The vascular supply of this flap is based on musculocutaneous and fasciocutaneous perforators that are identified premobilization and protected during the dissection by avoiding the central location of the perforators. The advantage of not having to dissect the perforators to their pedicle for mobilization makes the KPIF an expeditious and reliable option for soft-tissue coverage; however, it is critical to identify the central perforators. Traditionally, the handheld Doppler probe is the most readily available and utilized device to localize principal perforators, confirm adequate perfusion, and design the skin paddle accordingly.7 Unfortunately, the use of preoperative and intraoperative handheld Doppler examination has its disadvantages including inaccuracy in detecting perforators and at times reporting a false-positive signal, or no signal at all.8 We had a failure of our Doppler necessitating a secondary method of thermal imagining. There are 2 distinct ways to utilize thermal imaging: static imaging and dynamic imaging. Dynamic infrared thermography (DIRT) involves the use of thermal stress on the skin surface and subsequent monitoring of the thermal recovery process. The images representing progressive rewarming indicate a well-developed vascular network as opposed to one that could be compromised.9 Static thermography involves a single image taken in the area of concern and assessed based on the distribution of hot and cold spots. A limitation of our methods is the use of static imaging versus dynamic imaging. Static imaging has demonstrated comparable results to dynamic images, and although incorporating a cold challenge and using dynamic imaging could improve the reliability of the perforator localization, it would be cumbersome and time consuming. Another limitation is the lower resolution of the FLIR ONE images compared with more extensive thermal imaging equipment.10 Despite this, the ease of use, accessibility and portability, cost effectiveness, and accuracy make it a reliable tool.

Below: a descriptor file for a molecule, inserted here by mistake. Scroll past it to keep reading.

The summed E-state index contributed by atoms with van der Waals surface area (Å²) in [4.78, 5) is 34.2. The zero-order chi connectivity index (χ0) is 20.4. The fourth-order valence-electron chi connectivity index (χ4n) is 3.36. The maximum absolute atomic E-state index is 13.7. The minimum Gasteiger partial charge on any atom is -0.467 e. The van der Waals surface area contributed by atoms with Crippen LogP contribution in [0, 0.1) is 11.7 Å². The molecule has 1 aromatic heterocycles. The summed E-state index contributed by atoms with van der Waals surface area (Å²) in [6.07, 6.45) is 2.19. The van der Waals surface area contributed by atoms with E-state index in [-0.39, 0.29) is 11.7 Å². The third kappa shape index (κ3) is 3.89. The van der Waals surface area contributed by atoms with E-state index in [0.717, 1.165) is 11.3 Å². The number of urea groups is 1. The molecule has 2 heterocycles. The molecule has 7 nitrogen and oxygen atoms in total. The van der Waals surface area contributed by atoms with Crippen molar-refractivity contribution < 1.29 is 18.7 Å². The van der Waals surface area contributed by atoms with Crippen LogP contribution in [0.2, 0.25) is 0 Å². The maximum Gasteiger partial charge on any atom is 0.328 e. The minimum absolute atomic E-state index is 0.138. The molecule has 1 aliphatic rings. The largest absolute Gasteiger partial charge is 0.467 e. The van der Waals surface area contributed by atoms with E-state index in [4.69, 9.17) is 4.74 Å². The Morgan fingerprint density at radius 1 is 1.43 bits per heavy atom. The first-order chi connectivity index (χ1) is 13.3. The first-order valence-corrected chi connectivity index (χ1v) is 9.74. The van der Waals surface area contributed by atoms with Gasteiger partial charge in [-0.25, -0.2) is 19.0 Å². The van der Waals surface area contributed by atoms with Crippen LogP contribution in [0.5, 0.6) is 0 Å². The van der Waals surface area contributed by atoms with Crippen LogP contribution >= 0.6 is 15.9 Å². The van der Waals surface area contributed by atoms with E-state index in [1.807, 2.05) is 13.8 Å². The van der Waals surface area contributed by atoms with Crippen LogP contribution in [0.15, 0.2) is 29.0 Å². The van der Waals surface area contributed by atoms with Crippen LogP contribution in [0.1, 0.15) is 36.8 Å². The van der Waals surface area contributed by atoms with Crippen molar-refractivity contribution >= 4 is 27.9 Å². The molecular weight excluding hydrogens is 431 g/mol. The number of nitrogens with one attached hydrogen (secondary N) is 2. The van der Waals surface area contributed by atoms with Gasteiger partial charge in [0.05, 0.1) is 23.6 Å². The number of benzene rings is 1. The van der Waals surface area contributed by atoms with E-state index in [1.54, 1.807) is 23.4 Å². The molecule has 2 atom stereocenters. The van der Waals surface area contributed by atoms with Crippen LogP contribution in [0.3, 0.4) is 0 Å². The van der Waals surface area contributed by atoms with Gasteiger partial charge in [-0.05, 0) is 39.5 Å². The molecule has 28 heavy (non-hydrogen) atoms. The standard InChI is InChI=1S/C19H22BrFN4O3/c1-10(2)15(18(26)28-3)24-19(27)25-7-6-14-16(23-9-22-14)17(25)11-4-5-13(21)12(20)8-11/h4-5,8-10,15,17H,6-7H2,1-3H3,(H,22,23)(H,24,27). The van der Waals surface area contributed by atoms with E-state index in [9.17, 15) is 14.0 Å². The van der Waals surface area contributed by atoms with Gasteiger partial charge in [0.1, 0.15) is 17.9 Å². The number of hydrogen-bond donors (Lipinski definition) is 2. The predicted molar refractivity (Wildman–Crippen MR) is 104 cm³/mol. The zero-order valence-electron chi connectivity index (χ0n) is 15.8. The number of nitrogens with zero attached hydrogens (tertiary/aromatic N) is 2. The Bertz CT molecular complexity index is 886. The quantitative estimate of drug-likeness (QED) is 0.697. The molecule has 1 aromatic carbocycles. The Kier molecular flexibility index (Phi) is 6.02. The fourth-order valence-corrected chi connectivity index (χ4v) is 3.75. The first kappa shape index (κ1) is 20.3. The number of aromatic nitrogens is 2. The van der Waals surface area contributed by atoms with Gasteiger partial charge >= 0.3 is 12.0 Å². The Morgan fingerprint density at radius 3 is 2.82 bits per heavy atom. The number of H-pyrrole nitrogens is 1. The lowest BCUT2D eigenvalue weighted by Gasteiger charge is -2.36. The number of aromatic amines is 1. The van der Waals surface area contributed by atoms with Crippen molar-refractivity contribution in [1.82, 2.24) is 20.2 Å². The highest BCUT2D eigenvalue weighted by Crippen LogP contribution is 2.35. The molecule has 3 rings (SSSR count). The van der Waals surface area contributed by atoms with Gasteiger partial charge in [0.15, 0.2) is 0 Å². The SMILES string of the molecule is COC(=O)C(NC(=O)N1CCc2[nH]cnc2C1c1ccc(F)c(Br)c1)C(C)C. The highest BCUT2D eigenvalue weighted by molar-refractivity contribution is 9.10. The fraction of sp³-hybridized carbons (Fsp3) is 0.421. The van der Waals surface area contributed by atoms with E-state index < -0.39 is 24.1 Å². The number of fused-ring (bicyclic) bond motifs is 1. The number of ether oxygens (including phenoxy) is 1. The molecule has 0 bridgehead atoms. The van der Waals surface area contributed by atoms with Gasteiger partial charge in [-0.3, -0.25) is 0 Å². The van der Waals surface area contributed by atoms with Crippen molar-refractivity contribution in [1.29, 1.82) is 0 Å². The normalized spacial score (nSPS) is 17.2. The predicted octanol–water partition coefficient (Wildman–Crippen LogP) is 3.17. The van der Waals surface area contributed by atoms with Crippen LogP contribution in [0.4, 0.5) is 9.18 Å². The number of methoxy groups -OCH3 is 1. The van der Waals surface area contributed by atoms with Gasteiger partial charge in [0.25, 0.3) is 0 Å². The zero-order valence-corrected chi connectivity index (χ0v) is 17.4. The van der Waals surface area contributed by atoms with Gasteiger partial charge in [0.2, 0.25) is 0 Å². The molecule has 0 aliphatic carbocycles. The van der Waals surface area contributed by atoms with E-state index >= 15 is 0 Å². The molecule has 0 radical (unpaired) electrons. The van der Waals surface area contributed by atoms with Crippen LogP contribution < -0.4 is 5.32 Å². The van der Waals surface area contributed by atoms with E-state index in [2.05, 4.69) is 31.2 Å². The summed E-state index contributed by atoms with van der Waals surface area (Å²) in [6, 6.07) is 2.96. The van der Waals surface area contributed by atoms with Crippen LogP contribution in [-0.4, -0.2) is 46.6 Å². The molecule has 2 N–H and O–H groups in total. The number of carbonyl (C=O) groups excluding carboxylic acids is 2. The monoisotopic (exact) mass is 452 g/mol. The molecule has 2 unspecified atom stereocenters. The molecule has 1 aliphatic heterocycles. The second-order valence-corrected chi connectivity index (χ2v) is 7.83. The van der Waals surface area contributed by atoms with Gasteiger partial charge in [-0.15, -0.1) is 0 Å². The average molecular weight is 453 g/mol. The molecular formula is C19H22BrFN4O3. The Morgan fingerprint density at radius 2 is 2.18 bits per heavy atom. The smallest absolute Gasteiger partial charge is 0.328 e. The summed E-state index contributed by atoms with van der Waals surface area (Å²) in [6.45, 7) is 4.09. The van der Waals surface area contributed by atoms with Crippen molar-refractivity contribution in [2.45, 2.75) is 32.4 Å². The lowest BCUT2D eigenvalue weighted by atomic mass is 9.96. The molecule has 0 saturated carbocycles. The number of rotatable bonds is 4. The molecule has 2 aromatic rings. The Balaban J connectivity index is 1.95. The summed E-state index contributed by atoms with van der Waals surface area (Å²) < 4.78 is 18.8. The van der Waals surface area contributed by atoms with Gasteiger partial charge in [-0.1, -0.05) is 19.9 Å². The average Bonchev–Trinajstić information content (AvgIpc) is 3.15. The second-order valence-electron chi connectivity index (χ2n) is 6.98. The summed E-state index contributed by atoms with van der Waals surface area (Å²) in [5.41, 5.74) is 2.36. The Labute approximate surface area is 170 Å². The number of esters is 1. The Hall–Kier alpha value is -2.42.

In this case, we present a novel approach to the planning, design, and raising of a KPIF using portable thermal imaging, in light of handheld Doppler failure, demonstrating the utility of portable thermal imaging to the reconstructive surgeon.
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Copyright © 2019 The Authors. Published by Wolters Kluwer Health, Inc. on behalf of The American Society of Plastic Surgeons.